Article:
The Battle of Midway was the turning point of the Pacific front in World War II.
And yet, it somehow hasn’t captured the Hollywood imagination like the D-Day Invasion or Iwo Jima. Decades after the Charlton Heston and Henry Fonda vehicle “Midway” (1976), the battle was ironically left out of the HBO miniseries “The Pacific” (2010). Perhaps no narrative film could match the actual footage from John Ford’s Oscar-winning documentary, “The Battle of Midway” (1942).
This Veterans Day, we get a new take by director Roland Emmerich, best known for his explosive disaster movies from “Independence Day” (1996) to “The Day After Tomorrow” (2004) to “White House Down” (2013). If you think that tone isn’t right for such a hallowed event, you’d be right, but if you’re looking for an action flick to see on the federal holiday, it might suffice if you lower your expectations.
After a 1937 prologue of Japan threatening to attack America over a crippling oil embargo, Japanese planes bomb the U.S. Navy at Pearl Harbor on Dec. 7, 1941; killing 2,403 men in a day that lives in infamy. Turns out, the Japanese only sink the battleships, not the aircraft carriers, which are out to sea doing maneuvers. As a result, America’s “sleeping giant” awakens for World War II retaliation, from the Tokyo Raid in April 1942 to the pivotal victory at Midway in June 1942.
Leading the way is Ed Skrein (“Deadpool,” “Game of Thrones”) as Lt. Dick Best, aptly named for his cockpit cockiness. He’s told to cut the “cowboy” stunts by his superior Lt. Cmdr. Wade McClusky, played by Luke Evans (“Furious 7”), who is effectively the Viper to Skrein’s Maverick — to put it in proper “Top Gun” terms.
Patrick Wilson (“The Conjuring”) is stoic as code-breaking Lt. Cmdr. Edwin Layton. Aaron Eckhart (“The Dark Knight”) is diplomatic as crash-landing Lt. Col. Jimmy Doolittle. Woody Harrelson (“Zombieland”) spits zingers as open-minded Fleet Admiral Chester Nimitz. Dennis Quaid (“Frequency”) is over-the-top in his gravelly-voiced Fleet Admiral William “Bull” Halsey. Even Nick Jonas shows up as Bruno Gaido, creating a “boy band” of brothers like Harry Styles in “Dunkirk.”
As accomplished as these actors are, they’re given one-dimensional roles to play, speaking cliché dialogue without much character development by writer Wes Tooke (“Colony”). We never really get to know any of them because there are so many parts with equal screen time. We understand that they’re brave members of the Greatest Generation, but we don’t know much about their personal lives.
The closest we get is Lt. Best’s wife Ann, played by Mandy Moore (“This Is Us”), but she is only given a few brief scenes waiting helplessly on the home front. That’s not to say the script has to go into full-on weepy romance territory like Michael Bay’s “Pearl Harbor” (2001), but Moore is too big a star not to use her considerable talents. Strong female characters ruled the day in Fred Zinnemann’s “From Here to Eternity” (1953), which won Best Picture as a result.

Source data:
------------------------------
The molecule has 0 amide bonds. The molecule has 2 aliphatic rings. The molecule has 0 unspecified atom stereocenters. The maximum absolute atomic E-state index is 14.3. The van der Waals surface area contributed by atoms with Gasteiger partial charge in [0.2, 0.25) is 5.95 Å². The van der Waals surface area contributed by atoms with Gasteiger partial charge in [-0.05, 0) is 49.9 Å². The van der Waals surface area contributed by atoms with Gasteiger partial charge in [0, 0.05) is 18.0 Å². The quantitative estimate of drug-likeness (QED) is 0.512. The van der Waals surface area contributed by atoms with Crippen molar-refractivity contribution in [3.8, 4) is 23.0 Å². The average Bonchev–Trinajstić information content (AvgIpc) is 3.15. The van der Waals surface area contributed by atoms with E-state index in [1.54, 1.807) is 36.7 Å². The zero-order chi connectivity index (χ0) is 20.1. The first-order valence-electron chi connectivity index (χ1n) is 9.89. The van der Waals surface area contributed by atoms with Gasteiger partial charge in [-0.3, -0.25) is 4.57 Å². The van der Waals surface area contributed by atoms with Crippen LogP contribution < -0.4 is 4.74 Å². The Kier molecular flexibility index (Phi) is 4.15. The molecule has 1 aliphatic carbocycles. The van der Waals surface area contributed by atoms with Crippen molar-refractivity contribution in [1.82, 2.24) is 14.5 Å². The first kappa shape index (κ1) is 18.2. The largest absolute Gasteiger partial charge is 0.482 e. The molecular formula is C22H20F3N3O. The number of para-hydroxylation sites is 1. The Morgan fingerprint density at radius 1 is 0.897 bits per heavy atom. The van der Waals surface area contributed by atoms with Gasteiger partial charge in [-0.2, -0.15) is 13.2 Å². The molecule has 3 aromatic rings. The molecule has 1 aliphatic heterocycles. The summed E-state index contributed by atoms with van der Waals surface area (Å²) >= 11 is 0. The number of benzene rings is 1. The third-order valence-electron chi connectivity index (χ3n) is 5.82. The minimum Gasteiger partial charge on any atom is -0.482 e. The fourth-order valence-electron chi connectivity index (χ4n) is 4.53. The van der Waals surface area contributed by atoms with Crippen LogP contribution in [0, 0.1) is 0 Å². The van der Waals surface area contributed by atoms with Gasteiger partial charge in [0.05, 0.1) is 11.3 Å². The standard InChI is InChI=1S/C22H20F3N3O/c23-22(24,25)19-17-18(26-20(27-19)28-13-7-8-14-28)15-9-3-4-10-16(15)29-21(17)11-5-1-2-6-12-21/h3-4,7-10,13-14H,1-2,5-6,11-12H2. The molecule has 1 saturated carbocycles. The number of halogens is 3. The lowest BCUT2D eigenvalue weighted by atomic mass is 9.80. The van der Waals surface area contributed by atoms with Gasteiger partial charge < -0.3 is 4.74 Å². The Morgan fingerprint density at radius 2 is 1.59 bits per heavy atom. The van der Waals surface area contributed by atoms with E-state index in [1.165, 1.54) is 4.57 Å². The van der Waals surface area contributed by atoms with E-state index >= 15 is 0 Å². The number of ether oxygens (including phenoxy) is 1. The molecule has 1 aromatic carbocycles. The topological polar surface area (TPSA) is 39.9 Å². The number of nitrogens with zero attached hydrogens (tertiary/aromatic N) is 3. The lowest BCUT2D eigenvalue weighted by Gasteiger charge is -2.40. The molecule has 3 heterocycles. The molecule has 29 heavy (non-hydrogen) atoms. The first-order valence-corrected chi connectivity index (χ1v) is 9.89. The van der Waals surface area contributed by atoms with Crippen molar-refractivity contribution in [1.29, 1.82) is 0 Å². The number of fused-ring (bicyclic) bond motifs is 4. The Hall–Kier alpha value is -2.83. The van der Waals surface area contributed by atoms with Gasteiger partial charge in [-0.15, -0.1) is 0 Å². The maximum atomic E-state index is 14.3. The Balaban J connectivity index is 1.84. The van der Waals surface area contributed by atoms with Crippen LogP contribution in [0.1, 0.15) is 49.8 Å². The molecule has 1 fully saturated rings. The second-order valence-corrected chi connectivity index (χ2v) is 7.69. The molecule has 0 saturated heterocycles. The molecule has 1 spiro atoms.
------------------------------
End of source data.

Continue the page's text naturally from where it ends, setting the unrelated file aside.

Instead, “Midway” focuses mostly on the warfare, which features a few historical inaccuracies. In reality, the Japanese waged two assaults on Pearl Harbor about 20 minutes apart, but the film condenses it to only one. Also, Japan didn’t use kamikaze attacks until later in the war in 1944, but the film shows it happening early on in 1942. There are other ridiculous moments like a sailor straddling a runaway shell to slow its momentum as it errantly slides across the deck.
Visually, the special effects have obviously improved greatly since the Heston flick, but if you’ve seen a lot of war footage on the History Channel, the CGI might look a little cartoonish for your military acumen. As the aerial gunners fire off rounds at enemy fighters, it feels a bit like a first-person-shooter video game.
For more realistic footage, you might have to rent the aforementioned 1942 documentary by Ford, who is amusingly played by Geoffrey Blake in “Midway,” keeping the cameras rolling amid the chaos. Ford was one of five filmmakers — William Wyler, John Huston, Frank Capra and George Stevens — whose war footage was documented in the Netflix series “Five Came Back” (2017).
In “Midway,” the final battle runs 45 minutes in an action-packed showcase for Emmerich’s explosions. The multiple waves of attack show the enormity of the campaign, but they build to an anti-climactic finish as the U.S. pilots regroup for another assault only for the Japanese to surrender. There’s not that fist-pumping final moment of patriotic elation like Randy Quaid’s sacrificial cry, “Up yours!”
On the plus side, the Chinese-American production does its best to show both sides of the struggle. Japanese Admiral Isoroku Yamamoto (Etsushi Toyokawa) gets plenty of screen time in cutaways between the action. Japanese officials compliment the American pilots as brave and the Japanese captains go down with their ships with honor. Ultimately, the end credits dedicate the movie to both the American and Japanese sailors, saying, “The sea remembers its own.”
In the end, you can’t help but feel uplifted by the “where are they now” epilogue showing the aftermath of the heroes and the military awards named after them. For this alone, it might make a worthy Veterans Day watch if you bring your veteran grandparent or war-buff parent. You’ll remember the experience with your loved ones more than the actual movie, but that in and of itself is a victory.